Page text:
That’s especially true when we’re writing for kids and young adults. Kids are smart. They deserve stories built with empathy, precision, and love. But so do the rest of us humans.

Back to First Lines

The first line of your novel, short story, blog, essay? That line sets the tone for the book, hooks the reader in, and begins the cause and effect that starts your story. It’s important. Make it a good one.

Gabby the Dog’s Writing Exercise of Awesome.

Gabby is adorable.

Write a letter to your friend or the president or somebody. The letter is all about what happens in your story. You’ve got this! Go! 

Once you’ve got it done, give yourself a treat. Gabby’s favorite reward-snack is Milk-Bones. She’s a traditionalist. 

And now go back. Look at that first line. Did it hook the reader in?


FIRST LINE ADVICE

Make your first line surprising like Orwell’s or mysterious

“First the colors.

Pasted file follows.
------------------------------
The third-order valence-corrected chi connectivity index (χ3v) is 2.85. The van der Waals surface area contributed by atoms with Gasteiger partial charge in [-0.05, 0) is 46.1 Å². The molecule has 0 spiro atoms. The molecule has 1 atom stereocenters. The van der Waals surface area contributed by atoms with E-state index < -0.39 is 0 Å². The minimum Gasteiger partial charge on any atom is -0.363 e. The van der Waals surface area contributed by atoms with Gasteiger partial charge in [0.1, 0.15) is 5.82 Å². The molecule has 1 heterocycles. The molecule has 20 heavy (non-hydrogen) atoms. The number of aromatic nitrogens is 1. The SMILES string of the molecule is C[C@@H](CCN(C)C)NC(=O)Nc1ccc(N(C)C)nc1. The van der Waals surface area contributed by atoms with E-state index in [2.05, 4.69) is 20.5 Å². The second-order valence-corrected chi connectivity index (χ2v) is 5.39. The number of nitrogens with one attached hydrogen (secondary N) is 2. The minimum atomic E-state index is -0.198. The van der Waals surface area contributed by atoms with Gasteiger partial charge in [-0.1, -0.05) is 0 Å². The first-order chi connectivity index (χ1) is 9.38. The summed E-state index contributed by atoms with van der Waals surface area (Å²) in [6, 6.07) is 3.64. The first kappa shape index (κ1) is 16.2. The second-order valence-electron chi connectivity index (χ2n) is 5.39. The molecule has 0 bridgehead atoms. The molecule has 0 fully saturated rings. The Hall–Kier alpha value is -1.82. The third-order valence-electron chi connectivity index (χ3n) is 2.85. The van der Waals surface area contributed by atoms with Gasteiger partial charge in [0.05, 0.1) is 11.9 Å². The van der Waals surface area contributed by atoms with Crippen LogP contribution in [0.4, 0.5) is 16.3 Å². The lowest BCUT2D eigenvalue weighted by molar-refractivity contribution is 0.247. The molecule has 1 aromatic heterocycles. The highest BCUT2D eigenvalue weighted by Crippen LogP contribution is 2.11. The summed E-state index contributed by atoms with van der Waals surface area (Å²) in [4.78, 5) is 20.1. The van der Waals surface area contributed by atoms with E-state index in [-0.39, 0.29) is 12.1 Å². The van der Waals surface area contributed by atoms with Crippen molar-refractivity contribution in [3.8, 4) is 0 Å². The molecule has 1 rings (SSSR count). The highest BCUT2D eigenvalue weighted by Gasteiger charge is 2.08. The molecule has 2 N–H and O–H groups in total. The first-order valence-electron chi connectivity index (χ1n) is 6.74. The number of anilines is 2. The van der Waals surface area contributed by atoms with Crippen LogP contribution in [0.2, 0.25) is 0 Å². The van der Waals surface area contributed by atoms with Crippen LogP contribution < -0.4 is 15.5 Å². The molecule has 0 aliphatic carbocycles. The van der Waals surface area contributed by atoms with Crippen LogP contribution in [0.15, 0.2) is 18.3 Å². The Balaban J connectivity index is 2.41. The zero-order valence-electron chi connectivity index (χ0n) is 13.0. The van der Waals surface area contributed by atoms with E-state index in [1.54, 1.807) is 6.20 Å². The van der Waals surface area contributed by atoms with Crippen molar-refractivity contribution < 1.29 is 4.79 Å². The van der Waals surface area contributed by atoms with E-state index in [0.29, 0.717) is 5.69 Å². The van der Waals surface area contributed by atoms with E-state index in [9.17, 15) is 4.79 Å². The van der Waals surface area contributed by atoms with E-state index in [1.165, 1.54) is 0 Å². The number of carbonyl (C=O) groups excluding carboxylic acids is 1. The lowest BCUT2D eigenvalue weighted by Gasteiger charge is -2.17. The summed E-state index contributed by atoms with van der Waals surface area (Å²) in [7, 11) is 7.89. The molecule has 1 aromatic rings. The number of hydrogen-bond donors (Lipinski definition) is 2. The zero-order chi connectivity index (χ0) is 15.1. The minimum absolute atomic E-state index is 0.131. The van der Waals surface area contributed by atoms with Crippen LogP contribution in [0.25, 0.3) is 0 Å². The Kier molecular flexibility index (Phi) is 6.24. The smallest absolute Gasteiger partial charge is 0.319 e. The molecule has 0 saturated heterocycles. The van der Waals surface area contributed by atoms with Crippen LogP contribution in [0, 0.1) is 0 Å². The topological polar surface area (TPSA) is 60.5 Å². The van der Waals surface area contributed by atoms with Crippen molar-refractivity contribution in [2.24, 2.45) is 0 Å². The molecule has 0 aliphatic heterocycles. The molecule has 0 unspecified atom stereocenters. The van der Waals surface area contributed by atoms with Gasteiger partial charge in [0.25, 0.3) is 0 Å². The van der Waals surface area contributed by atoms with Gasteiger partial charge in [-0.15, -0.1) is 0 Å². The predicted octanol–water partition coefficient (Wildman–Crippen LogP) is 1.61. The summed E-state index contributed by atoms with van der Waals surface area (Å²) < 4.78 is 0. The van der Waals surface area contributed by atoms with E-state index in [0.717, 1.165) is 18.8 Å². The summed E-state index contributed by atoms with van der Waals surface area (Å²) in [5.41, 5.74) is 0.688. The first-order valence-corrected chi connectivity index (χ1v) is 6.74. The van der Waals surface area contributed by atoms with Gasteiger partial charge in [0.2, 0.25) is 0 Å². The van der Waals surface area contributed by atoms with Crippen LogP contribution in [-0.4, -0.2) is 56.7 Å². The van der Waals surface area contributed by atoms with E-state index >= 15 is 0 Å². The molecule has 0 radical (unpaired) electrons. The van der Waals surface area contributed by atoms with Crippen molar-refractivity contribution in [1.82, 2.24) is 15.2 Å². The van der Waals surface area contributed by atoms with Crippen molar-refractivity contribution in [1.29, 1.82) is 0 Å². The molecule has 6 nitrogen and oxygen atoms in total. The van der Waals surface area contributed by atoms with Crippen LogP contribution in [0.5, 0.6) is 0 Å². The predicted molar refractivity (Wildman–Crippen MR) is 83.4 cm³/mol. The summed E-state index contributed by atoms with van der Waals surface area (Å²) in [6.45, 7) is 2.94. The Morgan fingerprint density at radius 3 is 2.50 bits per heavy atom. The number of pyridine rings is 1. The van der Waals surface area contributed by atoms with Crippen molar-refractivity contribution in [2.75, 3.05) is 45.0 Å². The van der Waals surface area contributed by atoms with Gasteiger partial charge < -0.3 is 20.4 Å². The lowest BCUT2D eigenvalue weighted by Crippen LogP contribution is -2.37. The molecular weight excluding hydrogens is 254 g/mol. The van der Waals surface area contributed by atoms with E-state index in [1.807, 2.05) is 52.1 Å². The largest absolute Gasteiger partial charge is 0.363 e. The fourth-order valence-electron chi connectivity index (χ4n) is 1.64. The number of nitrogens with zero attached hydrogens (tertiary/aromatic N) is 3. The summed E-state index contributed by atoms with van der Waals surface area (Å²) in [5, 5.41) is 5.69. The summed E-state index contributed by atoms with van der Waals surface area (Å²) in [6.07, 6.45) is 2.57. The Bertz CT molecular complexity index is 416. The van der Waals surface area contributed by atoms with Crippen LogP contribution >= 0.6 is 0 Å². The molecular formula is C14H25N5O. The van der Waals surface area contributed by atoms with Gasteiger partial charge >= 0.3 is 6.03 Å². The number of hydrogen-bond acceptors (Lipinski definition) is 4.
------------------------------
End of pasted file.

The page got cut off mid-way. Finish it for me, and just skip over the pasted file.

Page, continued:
Then the humans. 
That’s usually how I see things.
Or at least, how I try.”

The Book Thief, Markus Zusak


Make it shocking or funny.


You Can Make It About Character, But Give It a Twist

“There was a boy called Eustace Clarence Scrubb, and he almost deserved it.”

The Voyage of the Dawn Treader, C. S. Lewis 

Humor, shock, drama, emotional high stakes, mysteries? These are the elements that almost always keep the readers make it to the end of that first line and then the first paragraph. But the key is that it also has to fit with the rest of the story.


LET’S HANG OUT!

HEY! DO YOU WANT TO SPEND MORE TIME TOGETHER?

JUST CLICK ON THIS LINK AND FIND OUT HOW WE CAN.

NEW BOOK ALERT!